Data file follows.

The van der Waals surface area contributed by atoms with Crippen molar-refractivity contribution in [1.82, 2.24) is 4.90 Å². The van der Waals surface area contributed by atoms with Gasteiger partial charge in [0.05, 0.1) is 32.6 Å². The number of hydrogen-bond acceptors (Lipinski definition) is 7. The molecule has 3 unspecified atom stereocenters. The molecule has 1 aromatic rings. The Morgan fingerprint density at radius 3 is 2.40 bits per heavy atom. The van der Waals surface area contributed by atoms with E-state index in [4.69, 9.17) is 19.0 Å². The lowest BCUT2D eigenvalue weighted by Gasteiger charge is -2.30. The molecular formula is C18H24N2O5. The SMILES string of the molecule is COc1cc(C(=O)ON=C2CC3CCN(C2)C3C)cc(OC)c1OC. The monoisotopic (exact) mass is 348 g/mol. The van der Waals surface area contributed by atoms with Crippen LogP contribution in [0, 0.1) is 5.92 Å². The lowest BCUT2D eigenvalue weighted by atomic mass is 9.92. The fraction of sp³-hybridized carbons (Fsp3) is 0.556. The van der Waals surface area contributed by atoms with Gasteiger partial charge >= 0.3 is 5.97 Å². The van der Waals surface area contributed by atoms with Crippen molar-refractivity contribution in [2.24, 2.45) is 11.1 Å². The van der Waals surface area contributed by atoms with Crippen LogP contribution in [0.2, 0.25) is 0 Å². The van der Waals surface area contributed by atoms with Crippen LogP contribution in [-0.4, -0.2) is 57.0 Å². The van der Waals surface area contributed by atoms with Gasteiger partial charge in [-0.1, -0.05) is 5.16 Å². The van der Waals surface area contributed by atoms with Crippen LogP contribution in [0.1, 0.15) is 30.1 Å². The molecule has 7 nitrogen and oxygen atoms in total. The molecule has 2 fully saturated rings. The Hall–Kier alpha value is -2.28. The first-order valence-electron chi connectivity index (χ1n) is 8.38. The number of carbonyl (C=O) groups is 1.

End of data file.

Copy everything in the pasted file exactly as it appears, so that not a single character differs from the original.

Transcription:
The van der Waals surface area contributed by atoms with Crippen molar-refractivity contribution in [1.82, 2.24) is 4.90 Å². The van der Waals surface area contributed by atoms with Gasteiger partial charge in [0.05, 0.1) is 32.6 Å². The number of hydrogen-bond acceptors (Lipinski definition) is 7. The molecule has 3 unspecified atom stereocenters. The molecule has 1 aromatic rings. The Morgan fingerprint density at radius 3 is 2.40 bits per heavy atom. The van der Waals surface area contributed by atoms with E-state index in [4.69, 9.17) is 19.0 Å². The lowest BCUT2D eigenvalue weighted by Gasteiger charge is -2.30. The molecular formula is C18H24N2O5. The SMILES string of the molecule is COc1cc(C(=O)ON=C2CC3CCN(C2)C3C)cc(OC)c1OC. The monoisotopic (exact) mass is 348 g/mol. The van der Waals surface area contributed by atoms with Crippen LogP contribution in [0, 0.1) is 5.92 Å². The lowest BCUT2D eigenvalue weighted by atomic mass is 9.92. The fraction of sp³-hybridized carbons (Fsp3) is 0.556. The van der Waals surface area contributed by atoms with Gasteiger partial charge >= 0.3 is 5.97 Å². The van der Waals surface area contributed by atoms with Crippen molar-refractivity contribution in [2.24, 2.45) is 11.1 Å². The van der Waals surface area contributed by atoms with Crippen LogP contribution in [0.2, 0.25) is 0 Å². The van der Waals surface area contributed by atoms with Crippen LogP contribution in [-0.4, -0.2) is 57.0 Å². The van der Waals surface area contributed by atoms with Gasteiger partial charge in [-0.1, -0.05) is 5.16 Å². The van der Waals surface area contributed by atoms with Crippen LogP contribution in [0.1, 0.15) is 30.1 Å². The molecule has 7 nitrogen and oxygen atoms in total. The molecule has 2 fully saturated rings. The Hall–Kier alpha value is -2.28. The first-order valence-electron chi connectivity index (χ1n) is 8.38. The number of carbonyl (C=O) groups is 1.